The history of knives spans millennia and is a very interesting topic in which many people are interested. Archaeological findings, period texts, and modern culture have all contributed to an idea of what the history of cool knives looks like. The Stone Age was the first period during which humans began to use cutter blades. The Stone Age is also referred to as the Palaeolithic Period. It is a time period that stretches roughly 2.5 million years ago to 10,000 BC. 

During this time period, man was using stone tools and hunting for food. This is truly the earliest time period in which humans were making sharp cutting blades because it happened before metal could be shaped into a blade and made into proper tools.  The Bronze Age spans from approximately 3000 BC to 500 BC and marks the start of one of history's most prosperous times periods. The deadliest knife varies depending on the type of wound inflicted. Here are the top 7 options:

1. Stiletto Knife

A stiletto knife can be defined as one with a thin long rigid blade that is usually tapered at the point and made of steel. It is a dagger with a straight narrow blade and usually includes two sharpened edges or one sharpened edge and one false edge which is unsharpened, but often angled to resemble an edge. 

It has been used as both a stabbing weapon and for fighting, but today it's more commonly considered to be something worn as part of women's fashion. Today, stiletto knives are often simply decorative items carried by women for protection against muggers. It would be much more difficult for a mugger to use a knife against someone wearing a stiletto because of the stiletto's thin design. 

A close cousin of the stiletto is a push dagger which can also be double-edged or single-edged like the stiletto. A push dagger usually has a straight side edge and one end which is curved sharply downward toward the tip, instead of both edges being curved upward toward the tip. Push daggers are used as weapons when needed solely by pressing them into an opponent with one's hand, since they lack handles and grips, unlike most other types of daggers and knives.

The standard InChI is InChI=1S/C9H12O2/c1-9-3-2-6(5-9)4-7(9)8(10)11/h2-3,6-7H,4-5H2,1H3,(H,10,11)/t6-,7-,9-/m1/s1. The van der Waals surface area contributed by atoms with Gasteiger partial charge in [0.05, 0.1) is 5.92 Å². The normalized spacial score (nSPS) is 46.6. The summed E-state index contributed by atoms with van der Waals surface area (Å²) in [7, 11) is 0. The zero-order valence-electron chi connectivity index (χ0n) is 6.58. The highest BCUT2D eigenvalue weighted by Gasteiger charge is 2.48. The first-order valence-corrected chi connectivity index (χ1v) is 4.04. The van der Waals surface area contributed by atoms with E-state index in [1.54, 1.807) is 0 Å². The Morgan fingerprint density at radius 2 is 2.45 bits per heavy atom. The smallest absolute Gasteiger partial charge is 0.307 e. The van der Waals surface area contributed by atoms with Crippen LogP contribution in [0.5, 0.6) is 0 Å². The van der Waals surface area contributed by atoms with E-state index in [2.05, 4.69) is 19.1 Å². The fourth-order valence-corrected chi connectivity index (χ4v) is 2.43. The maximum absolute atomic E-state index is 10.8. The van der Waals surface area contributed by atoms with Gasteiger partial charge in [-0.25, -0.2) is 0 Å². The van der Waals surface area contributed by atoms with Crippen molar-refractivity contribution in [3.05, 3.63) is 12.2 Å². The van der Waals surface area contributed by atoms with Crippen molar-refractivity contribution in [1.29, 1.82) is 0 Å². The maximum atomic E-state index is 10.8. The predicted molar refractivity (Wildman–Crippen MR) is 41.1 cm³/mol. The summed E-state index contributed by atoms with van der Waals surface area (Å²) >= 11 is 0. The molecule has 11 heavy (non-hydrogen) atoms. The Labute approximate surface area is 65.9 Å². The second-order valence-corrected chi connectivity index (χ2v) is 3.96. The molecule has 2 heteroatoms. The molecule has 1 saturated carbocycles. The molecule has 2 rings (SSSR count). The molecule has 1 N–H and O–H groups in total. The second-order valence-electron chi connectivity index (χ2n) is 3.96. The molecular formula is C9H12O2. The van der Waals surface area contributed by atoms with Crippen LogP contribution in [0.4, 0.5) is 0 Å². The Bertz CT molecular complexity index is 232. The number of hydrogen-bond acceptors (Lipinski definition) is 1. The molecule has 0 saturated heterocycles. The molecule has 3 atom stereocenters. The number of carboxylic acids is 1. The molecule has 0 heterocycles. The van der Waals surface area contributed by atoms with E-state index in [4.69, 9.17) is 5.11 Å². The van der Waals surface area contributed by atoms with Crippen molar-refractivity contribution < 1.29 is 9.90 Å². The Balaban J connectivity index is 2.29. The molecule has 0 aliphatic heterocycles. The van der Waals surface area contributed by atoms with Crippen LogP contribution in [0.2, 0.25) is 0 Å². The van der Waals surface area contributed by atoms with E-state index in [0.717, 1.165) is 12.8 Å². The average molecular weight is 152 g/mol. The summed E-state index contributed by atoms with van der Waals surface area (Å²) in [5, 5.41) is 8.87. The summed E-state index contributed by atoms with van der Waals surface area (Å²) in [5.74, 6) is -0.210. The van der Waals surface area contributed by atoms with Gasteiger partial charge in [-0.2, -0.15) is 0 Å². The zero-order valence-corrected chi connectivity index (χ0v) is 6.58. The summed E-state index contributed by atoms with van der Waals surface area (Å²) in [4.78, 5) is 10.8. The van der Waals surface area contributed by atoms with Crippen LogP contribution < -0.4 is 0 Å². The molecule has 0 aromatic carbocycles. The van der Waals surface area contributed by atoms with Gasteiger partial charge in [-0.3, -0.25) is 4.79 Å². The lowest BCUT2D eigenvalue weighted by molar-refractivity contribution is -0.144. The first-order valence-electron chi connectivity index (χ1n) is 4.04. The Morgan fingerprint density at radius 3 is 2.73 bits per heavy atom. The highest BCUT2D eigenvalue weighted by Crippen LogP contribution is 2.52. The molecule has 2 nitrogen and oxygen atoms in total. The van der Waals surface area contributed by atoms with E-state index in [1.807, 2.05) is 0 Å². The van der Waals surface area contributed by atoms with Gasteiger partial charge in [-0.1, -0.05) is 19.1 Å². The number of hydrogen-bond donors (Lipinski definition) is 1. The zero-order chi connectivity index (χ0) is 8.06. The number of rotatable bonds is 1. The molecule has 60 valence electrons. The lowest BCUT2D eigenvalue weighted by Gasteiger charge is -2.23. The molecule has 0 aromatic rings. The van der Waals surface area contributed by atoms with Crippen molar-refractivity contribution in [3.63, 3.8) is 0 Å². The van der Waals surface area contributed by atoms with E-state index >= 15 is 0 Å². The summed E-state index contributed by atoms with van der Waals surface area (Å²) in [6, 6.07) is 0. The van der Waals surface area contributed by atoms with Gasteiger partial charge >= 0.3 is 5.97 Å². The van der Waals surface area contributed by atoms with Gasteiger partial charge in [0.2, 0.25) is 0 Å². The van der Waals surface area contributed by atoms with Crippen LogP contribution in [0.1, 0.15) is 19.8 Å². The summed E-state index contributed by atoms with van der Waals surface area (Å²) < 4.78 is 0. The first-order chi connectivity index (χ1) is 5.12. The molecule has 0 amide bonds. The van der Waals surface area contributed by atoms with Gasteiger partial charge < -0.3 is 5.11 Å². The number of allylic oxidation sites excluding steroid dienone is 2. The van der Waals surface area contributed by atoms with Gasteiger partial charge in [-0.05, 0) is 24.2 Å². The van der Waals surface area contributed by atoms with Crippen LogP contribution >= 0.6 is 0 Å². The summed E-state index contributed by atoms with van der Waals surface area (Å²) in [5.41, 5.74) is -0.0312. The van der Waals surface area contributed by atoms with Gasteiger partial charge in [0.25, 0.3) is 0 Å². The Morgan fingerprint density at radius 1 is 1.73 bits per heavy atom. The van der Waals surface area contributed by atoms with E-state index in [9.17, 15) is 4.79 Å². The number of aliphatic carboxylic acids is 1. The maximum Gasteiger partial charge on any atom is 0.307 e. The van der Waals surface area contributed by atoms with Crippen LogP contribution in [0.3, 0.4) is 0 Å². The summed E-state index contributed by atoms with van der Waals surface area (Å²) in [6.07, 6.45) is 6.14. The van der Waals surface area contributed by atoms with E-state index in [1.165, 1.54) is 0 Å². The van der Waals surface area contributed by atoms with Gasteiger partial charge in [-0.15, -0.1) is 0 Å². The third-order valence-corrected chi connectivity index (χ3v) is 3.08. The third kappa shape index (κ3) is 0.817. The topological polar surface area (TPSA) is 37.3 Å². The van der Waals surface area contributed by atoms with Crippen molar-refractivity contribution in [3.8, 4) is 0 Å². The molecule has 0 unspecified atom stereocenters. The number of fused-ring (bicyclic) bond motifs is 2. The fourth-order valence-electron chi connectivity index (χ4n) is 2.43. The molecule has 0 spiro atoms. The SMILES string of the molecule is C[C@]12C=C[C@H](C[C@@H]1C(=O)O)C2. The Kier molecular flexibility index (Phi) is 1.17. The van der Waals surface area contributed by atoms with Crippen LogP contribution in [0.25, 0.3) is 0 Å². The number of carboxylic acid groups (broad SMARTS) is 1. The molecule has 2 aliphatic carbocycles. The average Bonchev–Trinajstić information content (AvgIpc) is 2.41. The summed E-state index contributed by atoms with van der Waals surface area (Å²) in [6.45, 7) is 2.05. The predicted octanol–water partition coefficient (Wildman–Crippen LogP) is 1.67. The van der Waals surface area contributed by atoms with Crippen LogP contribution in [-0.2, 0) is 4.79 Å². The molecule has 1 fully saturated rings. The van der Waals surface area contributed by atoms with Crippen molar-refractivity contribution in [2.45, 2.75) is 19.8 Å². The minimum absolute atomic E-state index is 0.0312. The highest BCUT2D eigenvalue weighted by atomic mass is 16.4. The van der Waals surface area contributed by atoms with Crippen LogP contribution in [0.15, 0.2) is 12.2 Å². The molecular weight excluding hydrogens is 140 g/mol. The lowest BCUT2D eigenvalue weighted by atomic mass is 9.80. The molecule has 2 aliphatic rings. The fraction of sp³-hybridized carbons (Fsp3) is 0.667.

2. Push Dagger

Push dagger is a type of stone knife that has been used by various cultures for millennia. It is usually an elongated piece of adze or small hammerhead with a chisel point on the cutting edge, which is used to punch holes through hard materials such as bone, antler, ivory, and turtle shells.

Push daggers have been recovered in existence since the Upper Paleolithic period some 30,000 years ago and have been found in Asia Minor and Europe. In particular, they are associated with the Natufian culture of Neolithic sites near the central Levant from around 12,500 BC. Push daggers give their name to a culture that spread throughout Europe during the late glacial period.

The name push dagger distinguishes it from the dagger proper, which is a fully equipped weapon. Compared to knives, daggers have a wider blade mounted on a short handle. The blade of this deadliest knife is usually double-edged and triangular in cross-section. Compared to the knife's blade, the dagger's blade is usually heavier and longer. 

For example, Iron Age museum examples from northern Europe vary from about in length to three times that long depending on their period of manufacture. However, they were not yet optimized for combat as later Iron Age specimens clearly were, with their thicker blades and increased weight towards the tip of the blade giving them considerable inertia in stabbing (as opposed to slashing) compared to smaller weapons like daggers, knives or awls.

3. Machete Knife

Machete is a type of knife with a long blade that's designed mainly for hacking, slashing, and chopping. In Spanish, machete means "big knife". The blade shape is typically a heavy cleaver-like blade attached to the hilt of the handle by way of a round or oval guard. It also states that they can be used to stab and chop, though this is not their main function. 

Machete knife is a common tool in South and Central America. Machetes are also widely used throughout the Caribbean, Africa, and, to a lesser extent, Southeast Asia. Machetes were originally tools of agriculture and there are many accounts of these being used for this purpose.